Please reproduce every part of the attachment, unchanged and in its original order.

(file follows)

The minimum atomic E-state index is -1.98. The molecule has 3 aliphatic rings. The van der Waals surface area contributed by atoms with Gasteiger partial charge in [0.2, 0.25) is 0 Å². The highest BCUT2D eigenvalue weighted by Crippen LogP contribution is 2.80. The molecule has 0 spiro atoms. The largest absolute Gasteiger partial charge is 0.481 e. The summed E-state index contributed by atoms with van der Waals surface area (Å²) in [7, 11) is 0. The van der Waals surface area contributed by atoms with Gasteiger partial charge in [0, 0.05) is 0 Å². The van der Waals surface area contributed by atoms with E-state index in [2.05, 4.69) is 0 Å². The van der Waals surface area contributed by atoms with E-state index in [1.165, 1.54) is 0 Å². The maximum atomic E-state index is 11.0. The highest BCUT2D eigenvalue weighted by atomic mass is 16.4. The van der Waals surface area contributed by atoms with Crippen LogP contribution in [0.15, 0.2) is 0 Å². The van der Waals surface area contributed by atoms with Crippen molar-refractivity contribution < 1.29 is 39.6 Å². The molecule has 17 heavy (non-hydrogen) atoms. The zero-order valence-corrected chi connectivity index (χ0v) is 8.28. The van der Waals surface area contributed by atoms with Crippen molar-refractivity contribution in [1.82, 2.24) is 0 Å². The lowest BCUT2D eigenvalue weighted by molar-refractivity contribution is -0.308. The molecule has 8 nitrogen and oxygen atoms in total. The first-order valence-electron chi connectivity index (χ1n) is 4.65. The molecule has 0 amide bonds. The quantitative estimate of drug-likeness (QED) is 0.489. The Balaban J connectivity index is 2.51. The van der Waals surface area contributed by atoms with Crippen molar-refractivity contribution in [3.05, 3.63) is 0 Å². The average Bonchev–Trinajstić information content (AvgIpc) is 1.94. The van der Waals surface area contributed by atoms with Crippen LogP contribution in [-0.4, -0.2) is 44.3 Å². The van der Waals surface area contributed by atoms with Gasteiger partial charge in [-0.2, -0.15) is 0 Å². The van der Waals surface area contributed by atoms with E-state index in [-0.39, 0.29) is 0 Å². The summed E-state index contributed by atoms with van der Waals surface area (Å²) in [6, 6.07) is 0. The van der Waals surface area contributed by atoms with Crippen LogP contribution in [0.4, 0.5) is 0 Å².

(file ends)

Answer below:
The minimum atomic E-state index is -1.98. The molecule has 3 aliphatic rings. The van der Waals surface area contributed by atoms with Gasteiger partial charge in [0.2, 0.25) is 0 Å². The highest BCUT2D eigenvalue weighted by Crippen LogP contribution is 2.80. The molecule has 0 spiro atoms. The largest absolute Gasteiger partial charge is 0.481 e. The summed E-state index contributed by atoms with van der Waals surface area (Å²) in [7, 11) is 0. The van der Waals surface area contributed by atoms with Gasteiger partial charge in [0, 0.05) is 0 Å². The van der Waals surface area contributed by atoms with E-state index in [2.05, 4.69) is 0 Å². The van der Waals surface area contributed by atoms with E-state index in [1.165, 1.54) is 0 Å². The maximum atomic E-state index is 11.0. The highest BCUT2D eigenvalue weighted by atomic mass is 16.4. The van der Waals surface area contributed by atoms with Crippen LogP contribution in [0.15, 0.2) is 0 Å². The van der Waals surface area contributed by atoms with Crippen molar-refractivity contribution < 1.29 is 39.6 Å². The molecule has 17 heavy (non-hydrogen) atoms. The zero-order valence-corrected chi connectivity index (χ0v) is 8.28. The van der Waals surface area contributed by atoms with Crippen molar-refractivity contribution in [1.82, 2.24) is 0 Å². The lowest BCUT2D eigenvalue weighted by molar-refractivity contribution is -0.308. The molecule has 8 nitrogen and oxygen atoms in total. The first-order valence-electron chi connectivity index (χ1n) is 4.65. The molecule has 0 amide bonds. The quantitative estimate of drug-likeness (QED) is 0.489. The Balaban J connectivity index is 2.51. The van der Waals surface area contributed by atoms with Crippen molar-refractivity contribution in [3.05, 3.63) is 0 Å². The average Bonchev–Trinajstić information content (AvgIpc) is 1.94. The van der Waals surface area contributed by atoms with Crippen LogP contribution in [-0.4, -0.2) is 44.3 Å². The van der Waals surface area contributed by atoms with Gasteiger partial charge in [-0.2, -0.15) is 0 Å². The van der Waals surface area contributed by atoms with E-state index in [-0.39, 0.29) is 0 Å². The summed E-state index contributed by atoms with van der Waals surface area (Å²) in [6, 6.07) is 0. The van der Waals surface area contributed by atoms with Crippen LogP contribution in [0.4, 0.5) is 0 Å².